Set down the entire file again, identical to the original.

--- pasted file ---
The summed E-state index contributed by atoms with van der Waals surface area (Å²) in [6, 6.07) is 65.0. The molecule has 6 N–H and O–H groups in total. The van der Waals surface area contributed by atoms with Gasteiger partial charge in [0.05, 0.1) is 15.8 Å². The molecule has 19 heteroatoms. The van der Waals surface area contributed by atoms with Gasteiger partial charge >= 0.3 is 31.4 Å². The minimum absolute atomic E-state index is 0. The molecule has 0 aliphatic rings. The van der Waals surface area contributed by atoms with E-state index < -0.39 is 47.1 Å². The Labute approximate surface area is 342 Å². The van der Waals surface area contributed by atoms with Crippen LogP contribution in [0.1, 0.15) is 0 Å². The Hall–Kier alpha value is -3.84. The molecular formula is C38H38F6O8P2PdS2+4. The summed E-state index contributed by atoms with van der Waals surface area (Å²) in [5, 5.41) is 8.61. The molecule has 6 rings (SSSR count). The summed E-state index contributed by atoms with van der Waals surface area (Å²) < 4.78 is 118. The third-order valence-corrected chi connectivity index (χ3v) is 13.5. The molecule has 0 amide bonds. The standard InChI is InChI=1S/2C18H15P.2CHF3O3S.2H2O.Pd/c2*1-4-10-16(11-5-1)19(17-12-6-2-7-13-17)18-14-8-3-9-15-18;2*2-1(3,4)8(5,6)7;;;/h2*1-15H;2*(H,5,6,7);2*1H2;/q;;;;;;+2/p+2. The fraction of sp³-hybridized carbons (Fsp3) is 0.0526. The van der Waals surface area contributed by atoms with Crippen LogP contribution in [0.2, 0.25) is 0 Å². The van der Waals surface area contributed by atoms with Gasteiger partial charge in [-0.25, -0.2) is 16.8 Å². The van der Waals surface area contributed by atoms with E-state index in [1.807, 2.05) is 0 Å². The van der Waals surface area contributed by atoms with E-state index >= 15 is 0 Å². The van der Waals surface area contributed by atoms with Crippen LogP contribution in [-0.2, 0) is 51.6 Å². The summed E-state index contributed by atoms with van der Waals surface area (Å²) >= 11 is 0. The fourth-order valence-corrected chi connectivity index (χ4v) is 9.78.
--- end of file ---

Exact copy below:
The summed E-state index contributed by atoms with van der Waals surface area (Å²) in [6, 6.07) is 65.0. The molecule has 6 N–H and O–H groups in total. The van der Waals surface area contributed by atoms with Gasteiger partial charge in [0.05, 0.1) is 15.8 Å². The molecule has 19 heteroatoms. The van der Waals surface area contributed by atoms with Gasteiger partial charge >= 0.3 is 31.4 Å². The minimum absolute atomic E-state index is 0. The molecule has 0 aliphatic rings. The van der Waals surface area contributed by atoms with E-state index < -0.39 is 47.1 Å². The Labute approximate surface area is 342 Å². The van der Waals surface area contributed by atoms with Crippen LogP contribution in [0.1, 0.15) is 0 Å². The Hall–Kier alpha value is -3.84. The molecular formula is C38H38F6O8P2PdS2+4. The summed E-state index contributed by atoms with van der Waals surface area (Å²) in [5, 5.41) is 8.61. The molecule has 6 rings (SSSR count). The summed E-state index contributed by atoms with van der Waals surface area (Å²) < 4.78 is 118. The third-order valence-corrected chi connectivity index (χ3v) is 13.5. The molecule has 0 amide bonds. The standard InChI is InChI=1S/2C18H15P.2CHF3O3S.2H2O.Pd/c2*1-4-10-16(11-5-1)19(17-12-6-2-7-13-17)18-14-8-3-9-15-18;2*2-1(3,4)8(5,6)7;;;/h2*1-15H;2*(H,5,6,7);2*1H2;/q;;;;;;+2/p+2. The fraction of sp³-hybridized carbons (Fsp3) is 0.0526. The van der Waals surface area contributed by atoms with Crippen LogP contribution in [0.2, 0.25) is 0 Å². The van der Waals surface area contributed by atoms with Gasteiger partial charge in [-0.25, -0.2) is 16.8 Å². The van der Waals surface area contributed by atoms with E-state index in [1.807, 2.05) is 0 Å². The van der Waals surface area contributed by atoms with E-state index >= 15 is 0 Å². The van der Waals surface area contributed by atoms with Crippen LogP contribution in [-0.2, 0) is 51.6 Å². The summed E-state index contributed by atoms with van der Waals surface area (Å²) >= 11 is 0. The fourth-order valence-corrected chi connectivity index (χ4v) is 9.78.